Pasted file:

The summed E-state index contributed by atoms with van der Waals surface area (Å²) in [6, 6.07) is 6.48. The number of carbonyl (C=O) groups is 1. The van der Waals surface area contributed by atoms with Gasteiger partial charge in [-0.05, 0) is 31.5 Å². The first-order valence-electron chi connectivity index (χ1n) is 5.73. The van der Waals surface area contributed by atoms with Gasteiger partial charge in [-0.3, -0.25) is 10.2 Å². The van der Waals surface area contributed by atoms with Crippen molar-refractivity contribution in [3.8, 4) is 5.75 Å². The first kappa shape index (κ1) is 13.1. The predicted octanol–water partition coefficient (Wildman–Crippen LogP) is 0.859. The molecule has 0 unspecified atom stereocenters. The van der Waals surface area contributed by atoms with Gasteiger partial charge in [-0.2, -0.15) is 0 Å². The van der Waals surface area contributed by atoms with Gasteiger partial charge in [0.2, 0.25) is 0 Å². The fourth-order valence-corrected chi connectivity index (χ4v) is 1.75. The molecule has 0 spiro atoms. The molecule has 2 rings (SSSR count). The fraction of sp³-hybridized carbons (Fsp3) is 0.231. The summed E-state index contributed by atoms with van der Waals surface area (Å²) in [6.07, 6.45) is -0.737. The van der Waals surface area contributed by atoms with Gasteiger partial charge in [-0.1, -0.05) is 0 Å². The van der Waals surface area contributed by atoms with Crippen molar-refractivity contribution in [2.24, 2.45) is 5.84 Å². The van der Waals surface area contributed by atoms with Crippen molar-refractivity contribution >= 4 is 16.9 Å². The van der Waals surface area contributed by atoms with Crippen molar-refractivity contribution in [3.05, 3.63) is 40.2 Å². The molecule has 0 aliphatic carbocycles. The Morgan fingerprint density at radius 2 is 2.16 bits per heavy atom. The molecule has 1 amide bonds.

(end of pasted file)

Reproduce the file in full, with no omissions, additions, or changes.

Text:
The summed E-state index contributed by atoms with van der Waals surface area (Å²) in [6, 6.07) is 6.48. The number of carbonyl (C=O) groups is 1. The van der Waals surface area contributed by atoms with Gasteiger partial charge in [-0.05, 0) is 31.5 Å². The first-order valence-electron chi connectivity index (χ1n) is 5.73. The van der Waals surface area contributed by atoms with Gasteiger partial charge in [-0.3, -0.25) is 10.2 Å². The van der Waals surface area contributed by atoms with Crippen molar-refractivity contribution in [3.8, 4) is 5.75 Å². The first kappa shape index (κ1) is 13.1. The predicted octanol–water partition coefficient (Wildman–Crippen LogP) is 0.859. The molecule has 0 unspecified atom stereocenters. The van der Waals surface area contributed by atoms with Gasteiger partial charge in [-0.2, -0.15) is 0 Å². The van der Waals surface area contributed by atoms with Gasteiger partial charge in [0.2, 0.25) is 0 Å². The fourth-order valence-corrected chi connectivity index (χ4v) is 1.75. The molecule has 0 spiro atoms. The molecule has 2 rings (SSSR count). The fraction of sp³-hybridized carbons (Fsp3) is 0.231. The summed E-state index contributed by atoms with van der Waals surface area (Å²) in [6.07, 6.45) is -0.737. The van der Waals surface area contributed by atoms with Gasteiger partial charge in [-0.1, -0.05) is 0 Å². The van der Waals surface area contributed by atoms with Crippen molar-refractivity contribution in [2.24, 2.45) is 5.84 Å². The van der Waals surface area contributed by atoms with Crippen molar-refractivity contribution >= 4 is 16.9 Å². The van der Waals surface area contributed by atoms with Crippen molar-refractivity contribution in [3.05, 3.63) is 40.2 Å². The molecule has 0 aliphatic carbocycles. The Morgan fingerprint density at radius 2 is 2.16 bits per heavy atom. The molecule has 1 amide bonds.